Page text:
“The goal is going to be to compete for a conference championship and we’re never going to lower that goal,” he said. “So yeah, that’s where we’re starting.”
Walsh’s contract includes a pair of stipulations that were not found in Woodward’s. He is tasked with generating up to $100,000 a year in “guarantee” games, and he has the right to run his own summer basketball camps, with the ability to keep any proceeds.
Athletic Director Karlton Creech said the guarantee games, in which Maine will visit a major-conference opponent for a hefty fee, are important to the school’s athletic budget. The $100,000 would be spread out over the entire department. Any money above that will likely be devoted to men’s basketball, at the discretion of Creech and Walsh.
“Bob has a lot of great connections and the opportunity to go schedule some games to help him build the program, not only from a recognition standpoint, but from a budget standpoint,” Creech said.
Such games are becoming harder to schedule for teams with low ratings percentage indexes (RPI) like Maine. The Black Bears ranked 327th out of 349 eligible Division I teams this past winter. Walsh noted that when Maine lost 94-70 at Providence College last year, it actually hurt the Friars’ RPI, which is used to select teams for the NCAA tournament.
“We’ve got to get better so teams don’t suffer for playing us,” Walsh said. “I want to play those big games. That’s stuff that can really carry over. Playing those high-level games accelerates your work rate. They accelerate your progress.”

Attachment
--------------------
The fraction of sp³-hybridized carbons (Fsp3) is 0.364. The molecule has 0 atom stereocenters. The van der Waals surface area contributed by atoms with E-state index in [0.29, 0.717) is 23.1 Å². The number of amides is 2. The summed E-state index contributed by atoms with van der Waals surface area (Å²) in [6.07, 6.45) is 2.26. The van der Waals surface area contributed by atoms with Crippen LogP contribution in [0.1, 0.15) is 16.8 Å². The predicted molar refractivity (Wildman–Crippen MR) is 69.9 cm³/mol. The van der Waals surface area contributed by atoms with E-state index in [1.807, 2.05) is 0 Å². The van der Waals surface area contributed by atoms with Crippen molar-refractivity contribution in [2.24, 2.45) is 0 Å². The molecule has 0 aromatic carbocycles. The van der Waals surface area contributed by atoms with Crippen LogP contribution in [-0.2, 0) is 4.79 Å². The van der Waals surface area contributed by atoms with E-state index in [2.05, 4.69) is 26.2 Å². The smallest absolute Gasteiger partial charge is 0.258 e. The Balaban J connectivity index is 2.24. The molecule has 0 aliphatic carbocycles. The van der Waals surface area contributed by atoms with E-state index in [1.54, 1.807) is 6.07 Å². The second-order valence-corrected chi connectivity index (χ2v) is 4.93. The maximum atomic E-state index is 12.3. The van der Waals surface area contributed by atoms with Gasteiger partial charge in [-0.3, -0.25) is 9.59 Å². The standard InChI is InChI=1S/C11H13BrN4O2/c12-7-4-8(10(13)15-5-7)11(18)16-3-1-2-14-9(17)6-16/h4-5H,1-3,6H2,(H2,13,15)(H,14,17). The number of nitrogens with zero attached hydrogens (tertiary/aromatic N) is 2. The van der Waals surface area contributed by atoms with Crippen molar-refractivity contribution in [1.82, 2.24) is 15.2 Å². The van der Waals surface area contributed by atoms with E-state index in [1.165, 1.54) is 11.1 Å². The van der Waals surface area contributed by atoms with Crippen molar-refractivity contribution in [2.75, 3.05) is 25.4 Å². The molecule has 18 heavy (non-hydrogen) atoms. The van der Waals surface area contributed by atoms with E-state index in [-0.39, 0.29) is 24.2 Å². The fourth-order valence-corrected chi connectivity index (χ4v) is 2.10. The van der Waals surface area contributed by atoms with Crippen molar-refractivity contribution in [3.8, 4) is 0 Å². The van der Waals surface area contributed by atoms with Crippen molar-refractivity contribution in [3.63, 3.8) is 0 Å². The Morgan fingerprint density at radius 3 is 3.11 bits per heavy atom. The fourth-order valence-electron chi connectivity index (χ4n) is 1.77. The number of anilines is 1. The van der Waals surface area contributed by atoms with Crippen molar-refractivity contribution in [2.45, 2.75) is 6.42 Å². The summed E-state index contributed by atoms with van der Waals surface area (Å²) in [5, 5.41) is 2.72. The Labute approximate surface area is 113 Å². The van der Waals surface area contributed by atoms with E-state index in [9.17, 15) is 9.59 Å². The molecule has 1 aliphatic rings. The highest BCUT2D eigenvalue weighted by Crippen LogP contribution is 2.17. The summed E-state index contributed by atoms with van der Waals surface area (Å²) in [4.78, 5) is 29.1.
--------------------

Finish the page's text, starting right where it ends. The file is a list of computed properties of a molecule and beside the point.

Maine has five non-conference games yet to schedule.
As for the camps, Walsh was not allowed to run his own at Rhode Island College. But they can be an important recruiting tool. So Creech agreed to give Walsh the freedom to have camps as long as they are not held on campus and don’t compete with Maine’s own summer camp, with which Walsh will also assist.
One probable location for a Walsh-run camp will be in Providence, where he has strong ties. He is so well-regarded by his former players at Rhode Island College that three of them made the drive to Bangor on Friday to see him officially take the reins at Maine.
“That’s how much he means to us. He’s just a great guy. It’s more than basketball with him. I thought it was long overdue,” Antone Gray said of Walsh’s move to a Division I program.
Gray recalled his father meeting with Walsh and immediately telling him that was where he was going to school. But his career at Rhode Island College ended two years ago without a degree.
He said Walsh insisted that he return to earn that diploma, then checked in to make sure he was getting to class on time.
Next Saturday, Walsh will get to return the favor to his former player.
“He’s a guy that used basketball to get to college. And he learned in college that the ball was going to stop bouncing some day,” Walsh said of Gray.
“I’m going to be back down there next week. He’s going to graduate and it’s going to be a terrific day.”
Walsh didn’t say whether he’d be wearing a suit for that occasion.
Mark Emmert can be contacted at 791-6424 or:firstname.lastname@example.orgTwitter: MarkEmmertPPH